Remmelt is the Project Manager of Effective Altruism Netherlands, where he coordinates national events, supports organisers of new projects and takes care of mundane admin work. He helped coordinate and oversaw the logistics of the first AI Safety Camp last April, where 21 mostly young researchers came together to research topics in groups for 10 days.
Effective Altruism is challenging. Some considerations require you to zoom out to take an eagle-eye view across a vast landscape of possibility (e.g. to research moral uncertainty) while other considerations require you to swoop in to see the details (e.g. to welcome someone new).
The (metaphorical) height from which you're looking down at a problem is the construal level you're thinking at. People involved in the EA community (EAs) can gain a lot from improving their grasp of construal levels – the levels they or others naturally incline towards and even the level they're operating at any given moment (leading, for instance, to less disconnect in conversations). A lack of construal-level sense combined with a lack of how-to-interact-in-large-social-networks sense has left a major blindspot in how we collectively make decisions, in my view.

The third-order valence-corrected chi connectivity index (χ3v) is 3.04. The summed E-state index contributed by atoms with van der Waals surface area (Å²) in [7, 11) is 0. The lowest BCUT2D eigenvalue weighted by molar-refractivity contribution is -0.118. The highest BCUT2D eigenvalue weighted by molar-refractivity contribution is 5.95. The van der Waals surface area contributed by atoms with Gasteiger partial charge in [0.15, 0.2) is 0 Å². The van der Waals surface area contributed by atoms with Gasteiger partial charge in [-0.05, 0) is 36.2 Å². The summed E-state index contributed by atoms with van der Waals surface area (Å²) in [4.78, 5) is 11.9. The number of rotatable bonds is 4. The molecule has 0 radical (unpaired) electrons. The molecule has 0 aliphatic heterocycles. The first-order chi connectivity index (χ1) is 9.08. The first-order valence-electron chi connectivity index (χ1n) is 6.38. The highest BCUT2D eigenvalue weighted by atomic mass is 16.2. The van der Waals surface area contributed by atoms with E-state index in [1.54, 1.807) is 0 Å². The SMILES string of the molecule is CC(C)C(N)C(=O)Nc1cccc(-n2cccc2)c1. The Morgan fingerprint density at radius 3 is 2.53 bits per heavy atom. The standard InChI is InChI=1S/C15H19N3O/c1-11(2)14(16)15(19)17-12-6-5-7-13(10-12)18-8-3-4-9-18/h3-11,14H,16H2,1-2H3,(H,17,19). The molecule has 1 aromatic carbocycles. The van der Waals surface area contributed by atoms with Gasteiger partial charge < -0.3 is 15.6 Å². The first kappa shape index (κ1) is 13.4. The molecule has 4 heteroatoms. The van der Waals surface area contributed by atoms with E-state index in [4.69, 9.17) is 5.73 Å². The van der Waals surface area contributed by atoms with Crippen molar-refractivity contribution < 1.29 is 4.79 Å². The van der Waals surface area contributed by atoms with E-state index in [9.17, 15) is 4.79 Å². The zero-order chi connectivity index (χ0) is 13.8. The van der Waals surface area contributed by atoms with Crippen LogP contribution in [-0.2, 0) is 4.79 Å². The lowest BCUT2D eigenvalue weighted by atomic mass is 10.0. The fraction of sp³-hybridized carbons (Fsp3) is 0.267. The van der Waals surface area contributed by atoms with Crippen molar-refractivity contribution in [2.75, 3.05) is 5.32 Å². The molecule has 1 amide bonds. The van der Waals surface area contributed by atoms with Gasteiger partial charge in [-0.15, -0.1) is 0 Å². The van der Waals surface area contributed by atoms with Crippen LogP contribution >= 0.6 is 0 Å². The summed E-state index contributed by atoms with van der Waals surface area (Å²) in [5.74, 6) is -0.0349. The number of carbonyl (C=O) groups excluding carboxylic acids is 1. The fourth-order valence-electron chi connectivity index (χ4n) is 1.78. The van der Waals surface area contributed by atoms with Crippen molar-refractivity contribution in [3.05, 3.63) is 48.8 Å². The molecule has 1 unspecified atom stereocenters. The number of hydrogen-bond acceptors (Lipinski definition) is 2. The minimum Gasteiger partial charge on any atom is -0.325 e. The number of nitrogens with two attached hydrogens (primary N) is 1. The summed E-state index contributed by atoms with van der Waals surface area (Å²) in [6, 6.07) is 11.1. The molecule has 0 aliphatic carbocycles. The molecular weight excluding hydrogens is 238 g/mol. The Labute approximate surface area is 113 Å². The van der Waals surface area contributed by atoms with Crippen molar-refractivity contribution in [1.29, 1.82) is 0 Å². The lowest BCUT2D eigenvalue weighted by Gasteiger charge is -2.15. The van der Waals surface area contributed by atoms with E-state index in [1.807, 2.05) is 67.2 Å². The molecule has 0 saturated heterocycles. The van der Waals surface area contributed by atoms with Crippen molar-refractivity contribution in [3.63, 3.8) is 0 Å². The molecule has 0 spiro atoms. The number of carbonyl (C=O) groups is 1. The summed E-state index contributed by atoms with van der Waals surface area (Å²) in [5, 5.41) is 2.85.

The Values-to-Actions Decision Chain (V2ADC) is an approach for you to start solving the awe-inspiring problem of 'doing the most good' by splitting it into a series of decisions you will make from high to low construal levels (creating in effect, a hierarchy of goals). It is also a lens that you can use to see your limitations to solving this problem on your own and compensate by coordinating better with others. Beware though that it’s a blurry and distorted lens – the ideas and implications in this workshop are high construal level themselves and it wouldn’t be surprising if many of them were revised after another year of thinking.
In this workshop, you can explore where and how to use V2ADC to make better decisions.
The Values-to-Actions Decision Chain